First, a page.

HTML and Non-Script Styling

Published on February 21, 2012 (↻ February 5, 2024), filed under (RSS feed for all categories).

This and many other posts are also available as a pretty, well-behaved ebook: On Web Development.

If you are to style a document differently based on whether certain technology is available, you should keep two things in mind:

  1. HTML itself is static. An HTML document doesn’t care how it’s manipulated. Any ID or class names you’re using by default, that is, directly in the markup and not added by scripts, should reflect that fact.

  2. Separation of concerns is important for maintainability. ID or class names should hence be functional or generic.

For pragmatic reasons, techniques like class=no-js nicely avoid script-related classes all over the code but do not follow these principles. class=no-js misses 1) by not stating what the document represents but what it does not represent. It misses 2) because it is technology-centric, or behavioral.

Let’s see what else could do the trick.

Separation of concerns is the best starting point to come up with styling and scripting solutions. The challenge with non-script styling, however, is that there is justification for a root level ID or class name for which it is more difficult to find a “functional” name, which hence suggests a generic name. Alas, generic names are harder to work with as they tend to be less obvious and understandable.

What developers can do to cater for non-script styling while at the same time separating concerns is to, for example, use their project name as each HTML document’s @id or @class. For that reason we’ve moved to using “google” on some of Google’s properties, while on my site I could use “meiert.”

Similar to “no-js,” one can then use that “project” ID (or class) to use scripting to change that ID to, say, “project-script” and do the following:

.example {
  foo: bar;

/* Matches only when scripting is disabled: */

#project .example {
  foo: baz;

While, due to aforementioned lack of functional naming options, there is a trade-off in terms of how understandable such names are, they confer some meaning (HTML documents are marked as “project” documents), they can be repurposed for other script or styling maneuvers, and they are less likely to require markup changes again (which makes them more maintainable).

Note that the situation is different for tools like Modernizr which don’t require to hard-wire any IDs or classes in the HTML. This is, as we know, useful: What developers should care most about is the markup—it requires much greater effort to spoil projects just by their style sheets and scripts.

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About Me

Jens Oliver Meiert, on September 30, 2021.

I’m Jens (long: Jens Oliver Meiert), and I’m a frontend engineering leader and tech author/publisher. I’ve worked as a technical lead for companies like Google and as an engineering manager for companies like Miro, I’m close to W3C and WHATWG, and I write and review books for O’Reilly and Frontend Dogma.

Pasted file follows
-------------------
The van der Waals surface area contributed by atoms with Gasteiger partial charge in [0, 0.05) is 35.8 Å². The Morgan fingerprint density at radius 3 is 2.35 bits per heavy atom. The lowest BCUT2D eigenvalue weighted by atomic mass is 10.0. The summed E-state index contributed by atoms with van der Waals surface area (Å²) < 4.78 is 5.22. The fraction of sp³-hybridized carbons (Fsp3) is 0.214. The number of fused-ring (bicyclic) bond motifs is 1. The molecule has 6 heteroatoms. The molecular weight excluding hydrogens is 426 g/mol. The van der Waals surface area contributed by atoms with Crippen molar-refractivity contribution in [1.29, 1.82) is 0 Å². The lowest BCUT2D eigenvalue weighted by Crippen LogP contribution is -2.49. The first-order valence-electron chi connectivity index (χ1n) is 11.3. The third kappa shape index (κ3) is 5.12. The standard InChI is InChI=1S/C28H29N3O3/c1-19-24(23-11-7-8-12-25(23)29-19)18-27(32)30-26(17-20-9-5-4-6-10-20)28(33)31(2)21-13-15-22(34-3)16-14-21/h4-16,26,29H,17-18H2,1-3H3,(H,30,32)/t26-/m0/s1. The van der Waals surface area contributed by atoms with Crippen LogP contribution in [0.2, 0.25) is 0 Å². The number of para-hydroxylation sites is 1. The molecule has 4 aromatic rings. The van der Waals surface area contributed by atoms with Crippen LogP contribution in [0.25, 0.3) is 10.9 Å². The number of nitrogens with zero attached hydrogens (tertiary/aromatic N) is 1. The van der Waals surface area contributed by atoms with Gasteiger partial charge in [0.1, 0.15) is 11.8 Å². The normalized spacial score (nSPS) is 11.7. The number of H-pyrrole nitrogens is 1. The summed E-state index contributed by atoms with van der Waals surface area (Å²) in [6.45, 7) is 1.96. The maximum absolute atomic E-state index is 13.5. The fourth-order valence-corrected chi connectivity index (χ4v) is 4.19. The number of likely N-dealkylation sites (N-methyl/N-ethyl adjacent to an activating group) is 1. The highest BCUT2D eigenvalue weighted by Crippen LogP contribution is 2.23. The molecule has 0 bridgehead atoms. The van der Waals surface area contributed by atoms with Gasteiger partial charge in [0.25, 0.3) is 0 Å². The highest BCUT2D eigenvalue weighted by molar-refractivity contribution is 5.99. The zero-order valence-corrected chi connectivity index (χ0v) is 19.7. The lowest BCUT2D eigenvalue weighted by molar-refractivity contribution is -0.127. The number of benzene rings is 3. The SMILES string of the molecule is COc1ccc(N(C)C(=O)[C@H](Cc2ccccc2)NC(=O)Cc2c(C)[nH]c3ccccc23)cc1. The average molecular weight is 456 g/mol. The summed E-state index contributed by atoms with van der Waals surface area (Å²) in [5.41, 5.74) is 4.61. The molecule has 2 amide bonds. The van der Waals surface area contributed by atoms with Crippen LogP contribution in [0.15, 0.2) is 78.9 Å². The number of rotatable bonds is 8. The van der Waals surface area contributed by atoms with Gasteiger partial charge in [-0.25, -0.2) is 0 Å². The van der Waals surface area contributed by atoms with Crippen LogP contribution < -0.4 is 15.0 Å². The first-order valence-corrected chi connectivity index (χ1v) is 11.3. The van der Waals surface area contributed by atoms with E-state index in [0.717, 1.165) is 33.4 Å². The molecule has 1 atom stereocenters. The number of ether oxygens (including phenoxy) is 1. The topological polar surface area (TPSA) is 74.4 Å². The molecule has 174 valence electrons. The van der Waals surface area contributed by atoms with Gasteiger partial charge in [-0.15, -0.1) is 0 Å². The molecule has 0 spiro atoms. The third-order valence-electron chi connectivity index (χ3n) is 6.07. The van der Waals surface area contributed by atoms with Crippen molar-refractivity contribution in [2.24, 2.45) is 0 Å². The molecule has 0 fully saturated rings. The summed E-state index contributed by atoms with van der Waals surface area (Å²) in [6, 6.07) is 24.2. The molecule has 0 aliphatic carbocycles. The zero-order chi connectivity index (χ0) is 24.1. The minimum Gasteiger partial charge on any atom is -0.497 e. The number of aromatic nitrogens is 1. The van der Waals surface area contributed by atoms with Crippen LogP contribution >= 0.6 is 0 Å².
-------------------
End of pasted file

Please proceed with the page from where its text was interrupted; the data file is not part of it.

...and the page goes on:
I love trying things, not only in web development (and engineering management), but also in other areas like philosophy. Here on I share some of my views and experiences.

If you want to do me a favor, interpret charitably (I speak three languages, and they can collide), yet be critical and give feedback for me to learn and improve. Thank you!

Comments (Closed)

  1. On February 22, 2012, 1:49 CET, Neovov said:

    Hi Jens,

    This is quite off-topic but here is two remarks concerning id and class names:

    - This is quite difficult to explain the need of meaning names for beginners. When someone start learning HTML and CSS he have other consideration than taking a minute to choose a good name. I think this is something we have to learn with experience. Otherwise, bad names can be explained with a proper code documentation.

    - I usually talk about “presentationnal states” when talking about scripts interacting with the styles. The main goal is to explain adding/removing/switching class names can easily change the whole presentation of a block (with all the benefits: performance, maintainability, less code, etc.). Sometimes putting a name on something allow to spread the words and develop a good practice. I know we will disagree, but speaking of states often leads to using “behavioral” or worst “presentationnal” class names.


  2. On February 29, 2012, 20:01 CET, Simon Schick said:

    If we’re talking about js and non-js I personally like more the functional class-names.

    If I’d just read the css-file of your example without knowing about this javascript-snippet adding the ID I would not know what the difference between these two css-selectors are. I would even may have problems finding the ID in the template-files.

    I always have a class in the body named js-enabled or js-disabled. I think this makes it more obvious.

  3. On March 10, 2012, 14:57 CET, Finn said:

    Wouldn’t it make more sense to use a .js class only and forget about the .non-js?

    .example {
        foo: bar;
    /* Matches only when scripting is enabled: */
    .js .example {
        foo: baz;

    This way it would work the same as Modernizr works and your HTML stays clean by default.

  4. On June 5, 2012, 9:29 CEST, Vivien Blasquez said:


    If I’d just read the css-file of your example without knowing about this javascript-snippet adding the ID I would not know what the difference between these two css-selectors are. I would even may have problems finding the ID in the template-files.